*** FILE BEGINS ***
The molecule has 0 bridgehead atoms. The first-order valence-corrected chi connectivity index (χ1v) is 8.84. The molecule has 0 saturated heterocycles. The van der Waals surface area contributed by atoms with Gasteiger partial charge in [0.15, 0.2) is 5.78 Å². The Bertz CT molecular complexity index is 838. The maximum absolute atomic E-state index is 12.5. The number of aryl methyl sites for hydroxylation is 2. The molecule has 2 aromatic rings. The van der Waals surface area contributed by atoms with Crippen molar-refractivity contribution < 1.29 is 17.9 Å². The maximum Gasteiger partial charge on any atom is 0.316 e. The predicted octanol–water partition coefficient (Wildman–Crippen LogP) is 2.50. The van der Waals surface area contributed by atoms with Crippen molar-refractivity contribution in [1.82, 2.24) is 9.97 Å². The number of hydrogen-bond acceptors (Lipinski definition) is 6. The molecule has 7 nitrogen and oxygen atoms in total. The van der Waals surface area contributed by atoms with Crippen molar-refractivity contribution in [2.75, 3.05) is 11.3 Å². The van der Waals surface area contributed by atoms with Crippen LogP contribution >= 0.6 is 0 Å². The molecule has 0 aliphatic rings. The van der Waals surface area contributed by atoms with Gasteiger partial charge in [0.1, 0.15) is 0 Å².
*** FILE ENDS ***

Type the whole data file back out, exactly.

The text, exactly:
The molecule has 0 bridgehead atoms. The first-order valence-corrected chi connectivity index (χ1v) is 8.84. The molecule has 0 saturated heterocycles. The van der Waals surface area contributed by atoms with Gasteiger partial charge in [0.15, 0.2) is 5.78 Å². The Bertz CT molecular complexity index is 838. The maximum absolute atomic E-state index is 12.5. The number of aryl methyl sites for hydroxylation is 2. The molecule has 2 aromatic rings. The van der Waals surface area contributed by atoms with Crippen molar-refractivity contribution < 1.29 is 17.9 Å². The maximum Gasteiger partial charge on any atom is 0.316 e. The predicted octanol–water partition coefficient (Wildman–Crippen LogP) is 2.50. The van der Waals surface area contributed by atoms with Crippen molar-refractivity contribution in [1.82, 2.24) is 9.97 Å². The number of hydrogen-bond acceptors (Lipinski definition) is 6. The molecule has 7 nitrogen and oxygen atoms in total. The van der Waals surface area contributed by atoms with Crippen molar-refractivity contribution in [2.75, 3.05) is 11.3 Å². The van der Waals surface area contributed by atoms with Crippen LogP contribution >= 0.6 is 0 Å². The molecule has 0 aliphatic rings. The van der Waals surface area contributed by atoms with Gasteiger partial charge in [0.1, 0.15) is 0 Å².